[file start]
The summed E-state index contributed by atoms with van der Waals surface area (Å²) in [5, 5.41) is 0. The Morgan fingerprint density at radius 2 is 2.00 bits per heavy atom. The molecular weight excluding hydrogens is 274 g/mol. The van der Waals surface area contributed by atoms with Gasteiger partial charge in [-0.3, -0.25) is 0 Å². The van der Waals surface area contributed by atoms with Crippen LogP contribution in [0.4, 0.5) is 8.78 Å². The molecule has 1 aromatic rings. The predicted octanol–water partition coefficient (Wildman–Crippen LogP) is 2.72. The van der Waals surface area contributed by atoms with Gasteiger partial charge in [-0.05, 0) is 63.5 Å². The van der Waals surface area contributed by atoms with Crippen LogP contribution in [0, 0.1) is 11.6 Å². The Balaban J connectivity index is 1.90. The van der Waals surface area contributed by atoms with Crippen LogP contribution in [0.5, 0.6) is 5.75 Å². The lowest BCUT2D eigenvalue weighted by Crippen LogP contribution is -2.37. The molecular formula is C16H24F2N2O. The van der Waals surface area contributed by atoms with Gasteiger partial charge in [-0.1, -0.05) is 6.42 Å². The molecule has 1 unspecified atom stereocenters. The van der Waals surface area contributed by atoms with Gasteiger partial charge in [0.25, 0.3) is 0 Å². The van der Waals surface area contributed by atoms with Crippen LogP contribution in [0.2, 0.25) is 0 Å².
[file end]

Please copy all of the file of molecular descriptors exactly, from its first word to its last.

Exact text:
The summed E-state index contributed by atoms with van der Waals surface area (Å²) in [5, 5.41) is 0. The Morgan fingerprint density at radius 2 is 2.00 bits per heavy atom. The molecular weight excluding hydrogens is 274 g/mol. The van der Waals surface area contributed by atoms with Gasteiger partial charge in [-0.3, -0.25) is 0 Å². The van der Waals surface area contributed by atoms with Crippen LogP contribution in [0.4, 0.5) is 8.78 Å². The molecule has 1 aromatic rings. The predicted octanol–water partition coefficient (Wildman–Crippen LogP) is 2.72. The van der Waals surface area contributed by atoms with Gasteiger partial charge in [-0.05, 0) is 63.5 Å². The van der Waals surface area contributed by atoms with Crippen LogP contribution in [0, 0.1) is 11.6 Å². The Balaban J connectivity index is 1.90. The van der Waals surface area contributed by atoms with Crippen LogP contribution in [0.5, 0.6) is 5.75 Å². The lowest BCUT2D eigenvalue weighted by Crippen LogP contribution is -2.37. The molecular formula is C16H24F2N2O. The van der Waals surface area contributed by atoms with Gasteiger partial charge in [-0.1, -0.05) is 6.42 Å². The molecule has 1 unspecified atom stereocenters. The van der Waals surface area contributed by atoms with Gasteiger partial charge in [0.25, 0.3) is 0 Å². The van der Waals surface area contributed by atoms with Crippen LogP contribution in [0.2, 0.25) is 0 Å².